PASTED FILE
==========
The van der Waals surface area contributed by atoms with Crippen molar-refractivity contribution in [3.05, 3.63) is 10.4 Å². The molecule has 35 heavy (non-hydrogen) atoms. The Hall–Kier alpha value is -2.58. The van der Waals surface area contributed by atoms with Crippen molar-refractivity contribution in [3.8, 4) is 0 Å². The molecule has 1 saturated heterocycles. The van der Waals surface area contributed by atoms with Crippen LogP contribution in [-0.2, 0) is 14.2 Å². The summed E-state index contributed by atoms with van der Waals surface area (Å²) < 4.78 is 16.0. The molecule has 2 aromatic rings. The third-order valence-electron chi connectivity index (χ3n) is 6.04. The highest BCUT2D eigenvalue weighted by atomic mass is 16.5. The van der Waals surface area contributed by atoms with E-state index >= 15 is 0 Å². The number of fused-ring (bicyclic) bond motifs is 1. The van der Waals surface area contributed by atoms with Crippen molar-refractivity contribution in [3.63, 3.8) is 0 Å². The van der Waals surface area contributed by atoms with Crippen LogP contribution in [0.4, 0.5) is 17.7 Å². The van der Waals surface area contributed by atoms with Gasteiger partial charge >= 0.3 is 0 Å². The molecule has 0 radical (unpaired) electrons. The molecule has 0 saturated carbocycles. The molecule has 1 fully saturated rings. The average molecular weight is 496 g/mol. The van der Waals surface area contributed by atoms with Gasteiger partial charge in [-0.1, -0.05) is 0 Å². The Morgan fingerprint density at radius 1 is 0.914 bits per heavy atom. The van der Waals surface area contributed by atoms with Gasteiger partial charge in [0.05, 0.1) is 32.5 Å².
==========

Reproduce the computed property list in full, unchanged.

The van der Waals surface area contributed by atoms with Crippen molar-refractivity contribution in [3.05, 3.63) is 10.4 Å². The molecule has 35 heavy (non-hydrogen) atoms. The Hall–Kier alpha value is -2.58. The van der Waals surface area contributed by atoms with Crippen molar-refractivity contribution in [3.8, 4) is 0 Å². The molecule has 1 saturated heterocycles. The van der Waals surface area contributed by atoms with Crippen LogP contribution in [-0.2, 0) is 14.2 Å². The summed E-state index contributed by atoms with van der Waals surface area (Å²) < 4.78 is 16.0. The molecule has 2 aromatic rings. The third-order valence-electron chi connectivity index (χ3n) is 6.04. The highest BCUT2D eigenvalue weighted by atomic mass is 16.5. The van der Waals surface area contributed by atoms with E-state index >= 15 is 0 Å². The number of fused-ring (bicyclic) bond motifs is 1. The van der Waals surface area contributed by atoms with Crippen molar-refractivity contribution in [3.63, 3.8) is 0 Å². The van der Waals surface area contributed by atoms with Crippen LogP contribution in [0.4, 0.5) is 17.7 Å². The van der Waals surface area contributed by atoms with Gasteiger partial charge >= 0.3 is 0 Å². The molecule has 0 radical (unpaired) electrons. The molecule has 0 saturated carbocycles. The molecule has 1 fully saturated rings. The average molecular weight is 496 g/mol. The van der Waals surface area contributed by atoms with Gasteiger partial charge in [-0.1, -0.05) is 0 Å². The Morgan fingerprint density at radius 1 is 0.914 bits per heavy atom. The van der Waals surface area contributed by atoms with Gasteiger partial charge in [0.05, 0.1) is 32.5 Å².